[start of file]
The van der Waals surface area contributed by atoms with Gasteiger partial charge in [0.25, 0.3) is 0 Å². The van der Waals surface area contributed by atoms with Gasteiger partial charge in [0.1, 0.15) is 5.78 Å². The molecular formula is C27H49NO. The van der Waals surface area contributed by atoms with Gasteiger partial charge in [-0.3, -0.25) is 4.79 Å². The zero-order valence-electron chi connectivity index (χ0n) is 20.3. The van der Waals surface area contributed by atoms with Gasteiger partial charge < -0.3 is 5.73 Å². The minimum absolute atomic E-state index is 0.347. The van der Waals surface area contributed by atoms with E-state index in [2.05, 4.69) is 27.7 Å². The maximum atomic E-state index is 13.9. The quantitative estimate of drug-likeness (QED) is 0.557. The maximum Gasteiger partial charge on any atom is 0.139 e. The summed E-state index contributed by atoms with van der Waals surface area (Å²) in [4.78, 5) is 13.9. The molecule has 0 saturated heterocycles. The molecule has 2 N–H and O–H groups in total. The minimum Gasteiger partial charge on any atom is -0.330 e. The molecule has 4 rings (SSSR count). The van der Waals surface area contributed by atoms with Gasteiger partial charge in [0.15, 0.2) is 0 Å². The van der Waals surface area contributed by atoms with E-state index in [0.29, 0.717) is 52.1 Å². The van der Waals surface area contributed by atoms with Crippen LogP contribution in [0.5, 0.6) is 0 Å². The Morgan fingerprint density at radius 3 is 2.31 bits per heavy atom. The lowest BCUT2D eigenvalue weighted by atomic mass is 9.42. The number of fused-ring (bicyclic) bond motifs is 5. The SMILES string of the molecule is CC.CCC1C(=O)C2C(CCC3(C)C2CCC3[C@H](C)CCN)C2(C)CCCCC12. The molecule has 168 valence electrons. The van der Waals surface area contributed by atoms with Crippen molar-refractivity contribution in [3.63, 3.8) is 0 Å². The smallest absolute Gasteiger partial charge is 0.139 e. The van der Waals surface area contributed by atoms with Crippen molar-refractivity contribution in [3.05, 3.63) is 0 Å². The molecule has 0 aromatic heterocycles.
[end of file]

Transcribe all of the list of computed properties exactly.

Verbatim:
The van der Waals surface area contributed by atoms with Gasteiger partial charge in [0.25, 0.3) is 0 Å². The van der Waals surface area contributed by atoms with Gasteiger partial charge in [0.1, 0.15) is 5.78 Å². The molecular formula is C27H49NO. The van der Waals surface area contributed by atoms with Gasteiger partial charge in [-0.3, -0.25) is 4.79 Å². The zero-order valence-electron chi connectivity index (χ0n) is 20.3. The van der Waals surface area contributed by atoms with Gasteiger partial charge < -0.3 is 5.73 Å². The minimum absolute atomic E-state index is 0.347. The van der Waals surface area contributed by atoms with E-state index in [2.05, 4.69) is 27.7 Å². The maximum atomic E-state index is 13.9. The quantitative estimate of drug-likeness (QED) is 0.557. The maximum Gasteiger partial charge on any atom is 0.139 e. The summed E-state index contributed by atoms with van der Waals surface area (Å²) in [4.78, 5) is 13.9. The molecule has 0 saturated heterocycles. The molecule has 2 N–H and O–H groups in total. The minimum Gasteiger partial charge on any atom is -0.330 e. The molecule has 4 rings (SSSR count). The van der Waals surface area contributed by atoms with Gasteiger partial charge in [0.15, 0.2) is 0 Å². The van der Waals surface area contributed by atoms with E-state index in [0.29, 0.717) is 52.1 Å². The van der Waals surface area contributed by atoms with Crippen LogP contribution in [0.5, 0.6) is 0 Å². The Morgan fingerprint density at radius 3 is 2.31 bits per heavy atom. The lowest BCUT2D eigenvalue weighted by atomic mass is 9.42. The number of fused-ring (bicyclic) bond motifs is 5. The SMILES string of the molecule is CC.CCC1C(=O)C2C(CCC3(C)C2CCC3[C@H](C)CCN)C2(C)CCCCC12. The molecule has 168 valence electrons. The van der Waals surface area contributed by atoms with Crippen molar-refractivity contribution in [3.63, 3.8) is 0 Å². The smallest absolute Gasteiger partial charge is 0.139 e. The van der Waals surface area contributed by atoms with Crippen molar-refractivity contribution in [3.05, 3.63) is 0 Å². The molecule has 0 aromatic heterocycles.